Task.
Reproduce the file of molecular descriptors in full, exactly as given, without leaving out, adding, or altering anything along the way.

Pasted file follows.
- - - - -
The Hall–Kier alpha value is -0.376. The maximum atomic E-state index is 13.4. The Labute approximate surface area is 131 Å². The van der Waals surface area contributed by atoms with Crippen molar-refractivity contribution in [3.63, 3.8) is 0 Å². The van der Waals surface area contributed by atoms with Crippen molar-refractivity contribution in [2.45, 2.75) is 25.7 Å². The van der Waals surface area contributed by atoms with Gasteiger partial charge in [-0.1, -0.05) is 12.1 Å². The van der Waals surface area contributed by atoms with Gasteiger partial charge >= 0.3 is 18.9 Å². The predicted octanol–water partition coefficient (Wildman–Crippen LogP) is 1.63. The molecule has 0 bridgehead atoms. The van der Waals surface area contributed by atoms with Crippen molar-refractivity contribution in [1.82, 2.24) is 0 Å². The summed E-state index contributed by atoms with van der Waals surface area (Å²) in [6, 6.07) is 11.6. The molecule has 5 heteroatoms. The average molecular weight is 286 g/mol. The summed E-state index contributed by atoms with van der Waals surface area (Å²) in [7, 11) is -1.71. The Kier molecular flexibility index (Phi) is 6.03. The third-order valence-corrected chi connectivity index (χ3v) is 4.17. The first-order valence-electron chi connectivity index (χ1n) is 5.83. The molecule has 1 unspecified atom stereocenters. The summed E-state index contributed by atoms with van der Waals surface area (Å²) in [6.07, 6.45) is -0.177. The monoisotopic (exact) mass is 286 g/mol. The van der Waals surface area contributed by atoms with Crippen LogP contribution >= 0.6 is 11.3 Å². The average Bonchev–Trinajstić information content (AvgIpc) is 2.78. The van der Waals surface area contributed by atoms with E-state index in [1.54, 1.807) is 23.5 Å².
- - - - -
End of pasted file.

The Hall–Kier alpha value is -0.376. The maximum atomic E-state index is 13.4. The Labute approximate surface area is 131 Å². The van der Waals surface area contributed by atoms with Crippen molar-refractivity contribution in [3.63, 3.8) is 0 Å². The van der Waals surface area contributed by atoms with Crippen molar-refractivity contribution in [2.45, 2.75) is 25.7 Å². The van der Waals surface area contributed by atoms with Gasteiger partial charge in [-0.1, -0.05) is 12.1 Å². The van der Waals surface area contributed by atoms with Gasteiger partial charge >= 0.3 is 18.9 Å². The predicted octanol–water partition coefficient (Wildman–Crippen LogP) is 1.63. The molecule has 0 bridgehead atoms. The van der Waals surface area contributed by atoms with Crippen molar-refractivity contribution in [1.82, 2.24) is 0 Å². The summed E-state index contributed by atoms with van der Waals surface area (Å²) in [6, 6.07) is 11.6. The molecule has 5 heteroatoms. The average molecular weight is 286 g/mol. The summed E-state index contributed by atoms with van der Waals surface area (Å²) in [7, 11) is -1.71. The Kier molecular flexibility index (Phi) is 6.03. The third-order valence-corrected chi connectivity index (χ3v) is 4.17. The first-order valence-electron chi connectivity index (χ1n) is 5.83. The molecule has 1 unspecified atom stereocenters. The summed E-state index contributed by atoms with van der Waals surface area (Å²) in [6.07, 6.45) is -0.177. The monoisotopic (exact) mass is 286 g/mol. The van der Waals surface area contributed by atoms with Crippen LogP contribution >= 0.6 is 11.3 Å². The average Bonchev–Trinajstić information content (AvgIpc) is 2.78. The van der Waals surface area contributed by atoms with E-state index in [1.54, 1.807) is 23.5 Å².